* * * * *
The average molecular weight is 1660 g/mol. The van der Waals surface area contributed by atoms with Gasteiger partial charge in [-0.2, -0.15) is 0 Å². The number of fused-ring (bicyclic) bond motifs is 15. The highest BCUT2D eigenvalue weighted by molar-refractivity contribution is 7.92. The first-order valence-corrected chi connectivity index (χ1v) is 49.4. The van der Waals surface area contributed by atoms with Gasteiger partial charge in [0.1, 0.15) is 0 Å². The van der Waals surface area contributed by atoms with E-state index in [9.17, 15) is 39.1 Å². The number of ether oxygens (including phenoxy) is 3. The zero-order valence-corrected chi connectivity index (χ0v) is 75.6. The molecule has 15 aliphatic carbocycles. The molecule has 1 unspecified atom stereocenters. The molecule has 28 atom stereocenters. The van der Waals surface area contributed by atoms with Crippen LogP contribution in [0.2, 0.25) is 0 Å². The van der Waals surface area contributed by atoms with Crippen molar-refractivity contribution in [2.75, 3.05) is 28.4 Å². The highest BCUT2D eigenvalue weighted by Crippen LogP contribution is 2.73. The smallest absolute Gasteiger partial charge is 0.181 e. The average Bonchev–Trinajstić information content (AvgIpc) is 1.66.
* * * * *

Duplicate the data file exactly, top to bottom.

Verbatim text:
The average molecular weight is 1660 g/mol. The van der Waals surface area contributed by atoms with Gasteiger partial charge in [-0.2, -0.15) is 0 Å². The number of fused-ring (bicyclic) bond motifs is 15. The highest BCUT2D eigenvalue weighted by molar-refractivity contribution is 7.92. The first-order valence-corrected chi connectivity index (χ1v) is 49.4. The van der Waals surface area contributed by atoms with Gasteiger partial charge in [0.1, 0.15) is 0 Å². The van der Waals surface area contributed by atoms with E-state index in [9.17, 15) is 39.1 Å². The number of ether oxygens (including phenoxy) is 3. The zero-order valence-corrected chi connectivity index (χ0v) is 75.6. The molecule has 15 aliphatic carbocycles. The molecule has 1 unspecified atom stereocenters. The molecule has 28 atom stereocenters. The van der Waals surface area contributed by atoms with Crippen LogP contribution in [0.2, 0.25) is 0 Å². The van der Waals surface area contributed by atoms with Crippen molar-refractivity contribution in [2.75, 3.05) is 28.4 Å². The highest BCUT2D eigenvalue weighted by Crippen LogP contribution is 2.73. The smallest absolute Gasteiger partial charge is 0.181 e. The average Bonchev–Trinajstić information content (AvgIpc) is 1.66.